The U.S. Supreme Court’s decision upholding Obamacare “shifts the constitutional analysis back to the people,” Utah Sen. Mike Lee tells Newsmax.TV.
“It becomes that much more of an election issue. Any time you have the courts declining to invalidate something as unconstitutional, it shifts the constitutional analysis back to the people,” the Republican senator, a constitutional lawyer who has clerked for Justice Samuel Alito, told Newsmax on Thursday.
“It shifts back to the people the prerogative of deciding what kind of government they want to have. So in this instance, the court let this one go.
“The people are going to demand that their representatives in Congress do better than this. And they’re going to demand that Congress allow individual Americans to make their own health care decisions.”
Lee praised the court’s 5-4 decision, adding that he had not yet discussed it with his former boss, Justice Alito.
“It’s a historic day. This is a good day for America in that the Supreme Court recognized there are limits Congress’ power.
“This is good for Americans who felt like it was wrong for Congress to be able to claim the power to do just about anything.
“At the same time, it’s a disappointment to those of us who look at the mandate and are concerned with it because the court, at the end of the day, upheld the mandate. Upheld it like including that it was a tax, even though Congress and the president said it was not a tax.”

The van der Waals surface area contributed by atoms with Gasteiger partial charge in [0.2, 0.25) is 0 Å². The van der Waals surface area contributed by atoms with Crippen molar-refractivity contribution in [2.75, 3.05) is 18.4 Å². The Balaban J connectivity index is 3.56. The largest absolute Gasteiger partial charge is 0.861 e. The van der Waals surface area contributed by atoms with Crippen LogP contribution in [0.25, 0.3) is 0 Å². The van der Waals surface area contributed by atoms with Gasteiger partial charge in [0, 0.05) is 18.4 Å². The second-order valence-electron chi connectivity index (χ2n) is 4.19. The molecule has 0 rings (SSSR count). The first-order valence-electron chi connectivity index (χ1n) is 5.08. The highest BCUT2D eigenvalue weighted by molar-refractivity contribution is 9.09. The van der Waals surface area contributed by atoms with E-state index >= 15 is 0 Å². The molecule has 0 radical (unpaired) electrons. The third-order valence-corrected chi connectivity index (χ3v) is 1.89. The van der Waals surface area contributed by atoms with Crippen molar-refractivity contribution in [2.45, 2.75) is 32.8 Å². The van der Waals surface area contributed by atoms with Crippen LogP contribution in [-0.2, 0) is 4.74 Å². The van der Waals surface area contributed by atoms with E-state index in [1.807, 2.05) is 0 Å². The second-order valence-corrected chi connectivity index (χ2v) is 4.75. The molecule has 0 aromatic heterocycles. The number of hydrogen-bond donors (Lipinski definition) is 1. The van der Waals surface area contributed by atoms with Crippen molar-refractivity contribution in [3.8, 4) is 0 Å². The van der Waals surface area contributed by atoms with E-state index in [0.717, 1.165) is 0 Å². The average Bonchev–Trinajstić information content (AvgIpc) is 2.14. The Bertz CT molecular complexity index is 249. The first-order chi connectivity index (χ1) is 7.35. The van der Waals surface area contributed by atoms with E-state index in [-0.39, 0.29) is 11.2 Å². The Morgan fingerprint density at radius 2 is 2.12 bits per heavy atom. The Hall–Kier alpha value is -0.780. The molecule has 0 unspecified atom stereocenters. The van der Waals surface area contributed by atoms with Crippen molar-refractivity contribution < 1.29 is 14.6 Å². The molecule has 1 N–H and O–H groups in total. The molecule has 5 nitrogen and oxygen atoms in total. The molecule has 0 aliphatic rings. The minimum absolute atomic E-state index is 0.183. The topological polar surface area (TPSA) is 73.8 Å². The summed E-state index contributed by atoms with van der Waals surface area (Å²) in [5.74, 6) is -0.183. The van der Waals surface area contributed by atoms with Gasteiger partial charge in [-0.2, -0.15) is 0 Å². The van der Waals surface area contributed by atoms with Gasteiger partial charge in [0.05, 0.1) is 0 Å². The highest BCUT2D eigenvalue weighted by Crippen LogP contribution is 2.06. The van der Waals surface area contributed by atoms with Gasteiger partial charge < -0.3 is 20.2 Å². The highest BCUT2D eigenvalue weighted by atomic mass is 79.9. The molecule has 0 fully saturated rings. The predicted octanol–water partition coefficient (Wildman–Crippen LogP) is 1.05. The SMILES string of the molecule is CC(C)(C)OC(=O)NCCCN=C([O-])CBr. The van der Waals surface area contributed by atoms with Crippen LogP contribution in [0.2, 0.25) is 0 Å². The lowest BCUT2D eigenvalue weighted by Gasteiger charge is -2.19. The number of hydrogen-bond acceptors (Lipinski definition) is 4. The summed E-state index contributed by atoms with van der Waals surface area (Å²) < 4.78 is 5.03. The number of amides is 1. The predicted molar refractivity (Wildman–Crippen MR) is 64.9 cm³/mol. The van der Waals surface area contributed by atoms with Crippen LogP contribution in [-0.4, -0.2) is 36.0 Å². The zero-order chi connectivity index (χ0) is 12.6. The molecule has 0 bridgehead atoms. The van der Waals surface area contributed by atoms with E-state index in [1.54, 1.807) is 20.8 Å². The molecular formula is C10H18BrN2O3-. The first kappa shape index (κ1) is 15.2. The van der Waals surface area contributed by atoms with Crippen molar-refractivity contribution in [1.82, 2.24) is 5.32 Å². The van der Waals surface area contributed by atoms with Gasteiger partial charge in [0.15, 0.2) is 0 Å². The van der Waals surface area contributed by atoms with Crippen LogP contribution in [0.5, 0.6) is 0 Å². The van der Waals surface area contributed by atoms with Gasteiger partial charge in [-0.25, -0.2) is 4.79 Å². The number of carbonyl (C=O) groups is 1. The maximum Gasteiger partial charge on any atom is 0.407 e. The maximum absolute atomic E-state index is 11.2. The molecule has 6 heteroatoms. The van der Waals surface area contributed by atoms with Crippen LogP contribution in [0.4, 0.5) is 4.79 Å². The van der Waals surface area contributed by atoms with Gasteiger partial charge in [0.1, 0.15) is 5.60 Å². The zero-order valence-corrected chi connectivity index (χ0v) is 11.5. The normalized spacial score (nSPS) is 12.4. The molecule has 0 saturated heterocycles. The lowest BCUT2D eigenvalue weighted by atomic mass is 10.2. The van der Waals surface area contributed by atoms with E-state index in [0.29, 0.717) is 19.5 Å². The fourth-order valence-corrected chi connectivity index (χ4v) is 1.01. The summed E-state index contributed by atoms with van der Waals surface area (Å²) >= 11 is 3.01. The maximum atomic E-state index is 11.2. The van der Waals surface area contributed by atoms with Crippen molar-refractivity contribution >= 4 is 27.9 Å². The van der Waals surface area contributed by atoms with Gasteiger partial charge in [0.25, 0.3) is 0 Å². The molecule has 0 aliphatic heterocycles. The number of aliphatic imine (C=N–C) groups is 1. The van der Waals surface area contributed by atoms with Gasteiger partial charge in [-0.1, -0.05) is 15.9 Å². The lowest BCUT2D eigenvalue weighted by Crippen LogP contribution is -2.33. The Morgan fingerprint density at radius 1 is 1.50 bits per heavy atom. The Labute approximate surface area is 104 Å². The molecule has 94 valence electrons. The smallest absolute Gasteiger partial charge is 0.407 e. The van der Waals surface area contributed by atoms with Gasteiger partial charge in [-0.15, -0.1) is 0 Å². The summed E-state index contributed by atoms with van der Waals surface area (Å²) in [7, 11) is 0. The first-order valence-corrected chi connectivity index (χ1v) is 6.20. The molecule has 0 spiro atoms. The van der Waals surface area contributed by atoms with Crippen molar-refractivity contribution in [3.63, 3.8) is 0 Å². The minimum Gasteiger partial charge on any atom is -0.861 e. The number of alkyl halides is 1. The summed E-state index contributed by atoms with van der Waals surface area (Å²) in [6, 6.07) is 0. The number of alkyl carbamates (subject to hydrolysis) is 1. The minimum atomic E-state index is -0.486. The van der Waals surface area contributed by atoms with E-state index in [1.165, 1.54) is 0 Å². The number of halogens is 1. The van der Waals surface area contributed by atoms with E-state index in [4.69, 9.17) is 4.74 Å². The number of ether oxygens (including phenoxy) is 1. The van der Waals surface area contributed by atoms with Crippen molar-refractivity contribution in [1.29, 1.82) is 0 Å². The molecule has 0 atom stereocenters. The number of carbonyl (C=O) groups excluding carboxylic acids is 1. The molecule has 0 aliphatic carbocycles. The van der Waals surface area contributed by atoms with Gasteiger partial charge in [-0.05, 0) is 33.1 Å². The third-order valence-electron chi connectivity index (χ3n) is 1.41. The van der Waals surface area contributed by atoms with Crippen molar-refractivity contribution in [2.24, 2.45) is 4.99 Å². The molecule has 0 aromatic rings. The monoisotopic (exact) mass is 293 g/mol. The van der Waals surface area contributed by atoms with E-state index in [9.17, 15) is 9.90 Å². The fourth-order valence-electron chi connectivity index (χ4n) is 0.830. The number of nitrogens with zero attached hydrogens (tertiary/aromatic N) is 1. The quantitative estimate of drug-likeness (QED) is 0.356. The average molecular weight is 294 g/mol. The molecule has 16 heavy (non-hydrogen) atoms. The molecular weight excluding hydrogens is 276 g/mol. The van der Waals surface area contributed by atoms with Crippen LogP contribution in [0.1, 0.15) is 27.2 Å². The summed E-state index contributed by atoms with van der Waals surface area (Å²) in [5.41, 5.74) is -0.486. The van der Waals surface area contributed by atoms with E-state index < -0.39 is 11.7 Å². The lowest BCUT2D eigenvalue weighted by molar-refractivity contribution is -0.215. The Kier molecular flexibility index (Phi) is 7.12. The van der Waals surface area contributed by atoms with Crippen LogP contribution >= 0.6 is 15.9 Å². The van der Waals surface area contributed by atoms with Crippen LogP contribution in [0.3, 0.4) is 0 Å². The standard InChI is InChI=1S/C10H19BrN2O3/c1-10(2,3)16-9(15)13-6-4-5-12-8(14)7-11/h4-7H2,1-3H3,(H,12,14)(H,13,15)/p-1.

The first-term senator was surprised that Chief Justice John Roberts aligned himself with the court’s liberal majority – but even moreso at “how he did it, the fact that he concluded that the individual mandate amounted to a tax.”
In his majority opinion, Roberts wrote that the individual mandate requiring uninsured Americans to buy health coverage was constitutional because its penalty was in effect a tax – bringing it within the taxing authority of Congress.
“I strongly disagree with this conclusion,” he added. “I didn’t see this coming, and none of the court watchers that I know and that I confer with regularly saw it coming.
“It was shocking. It was surprising, and it was wrong. I respect the fact that it’s the ruling of the court, but the court made a mistake.”
States can refuse to implement Obamacare, Lee said, but “there are, of course, consequences to that. They stand to lose significant federal funding if they do.
“But that’s where one aspect of the court’s ruling today comes in handy, which is that – at least with respect to the Medicaid expansion provisions – the states will be permitted to refuse to implement those because forcing them to do so would, as the Supreme Court concluded today, amount to unconstitutional coercion.”
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